In considering the termination payment, the Appellate Court noted that California classifies income as business income subject to apportionment if the income satisfies either a transactional test or a functional test.  The Appellate Court concluded that the termination payment satisfied the transactional test and, thus, did not consider the functional test.

Under the transactional test, the transaction or activity that gives rise to the income must occur in the regular course of a taxpayer’s trade or business to be business income. Using this test, the Appellate Court rejected Comcast’s argument that the lower court incorrectly focused on the asset that gave rise to the termination payment — a cable company acquisition agreement — rather than the transaction that directly generated the income — the termination of a merger agreement.  According to the Appellate Court, the relevant question was not whether the termination fee itself was income in the regular course of business, but rather, whether the activities giving rise to the termination fee (i.e., the merger agreement) were conducted in the regular course of business.  Because Comcast conceded that mergers and acquisitions were performed in the regular course of its business, the resulting termination fee, although a once-in-a-lifetime event, was apportionable business income.  Additionally, according to the Appellate Court, Comcast’s use of the termination fee income to pay general business obligations was a “significant consideration” in identifying business income under the transactional test.  However, this future “use of proceeds” concept has been rejected by other courts in cases involving the application of the unitary business test (e.g., ASARCO, Inc. v. Idaho State Tax Comm’n, 458 US 307, 326 (1982).  The mere possibility that cash might be used in the business in the future, and was in fact used, does not necessarily justify treating the cash as used in the business at the time it was received.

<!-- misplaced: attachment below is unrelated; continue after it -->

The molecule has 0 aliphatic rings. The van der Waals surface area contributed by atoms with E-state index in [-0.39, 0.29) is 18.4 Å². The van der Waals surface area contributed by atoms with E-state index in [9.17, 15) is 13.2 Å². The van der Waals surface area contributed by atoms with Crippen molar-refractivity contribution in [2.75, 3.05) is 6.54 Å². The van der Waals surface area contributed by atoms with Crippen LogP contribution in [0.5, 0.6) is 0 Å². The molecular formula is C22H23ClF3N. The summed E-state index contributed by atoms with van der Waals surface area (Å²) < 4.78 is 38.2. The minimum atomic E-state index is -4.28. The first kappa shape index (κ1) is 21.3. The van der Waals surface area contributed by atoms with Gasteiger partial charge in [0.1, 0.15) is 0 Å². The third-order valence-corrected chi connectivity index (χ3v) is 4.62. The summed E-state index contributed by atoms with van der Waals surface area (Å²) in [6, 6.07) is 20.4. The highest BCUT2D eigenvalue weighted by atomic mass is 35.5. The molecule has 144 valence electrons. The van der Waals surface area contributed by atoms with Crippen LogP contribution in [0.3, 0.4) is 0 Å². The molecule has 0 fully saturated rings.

Failure to Raise the Claim

After concluding that the termination fee was business income, the Appellate Court considered an argument raised by Comcast that the termination fee should thus be included in the sales factor denominator.

In calculating its assessment of additional tax for Comcast, the Board included the $1.5 billion termination fee in apportionable business income but failed to include the termination fee in the denominator of the sales factor. Comcast argued that inclusion of the termination fee in the sales factor denominator was required by statute absent “exceptional circumstances” (which did not exist in this case) and asserted that the factor should have been 6.6239% while the Board had used a factor of 9.22355%.  Nevertheless, the Appellate Court found that Comcast was precluded from asserting its apportionment argument because it failed to raise the argument in its original tax refund claim.

This conclusion underscores the importance of carefully analyzing and raising all potential issues in the proper forum (generally, early and often), because a second bite at the apple is often forbidden.

Contact the Authors: Maria Eberle, Trevor R. Mauck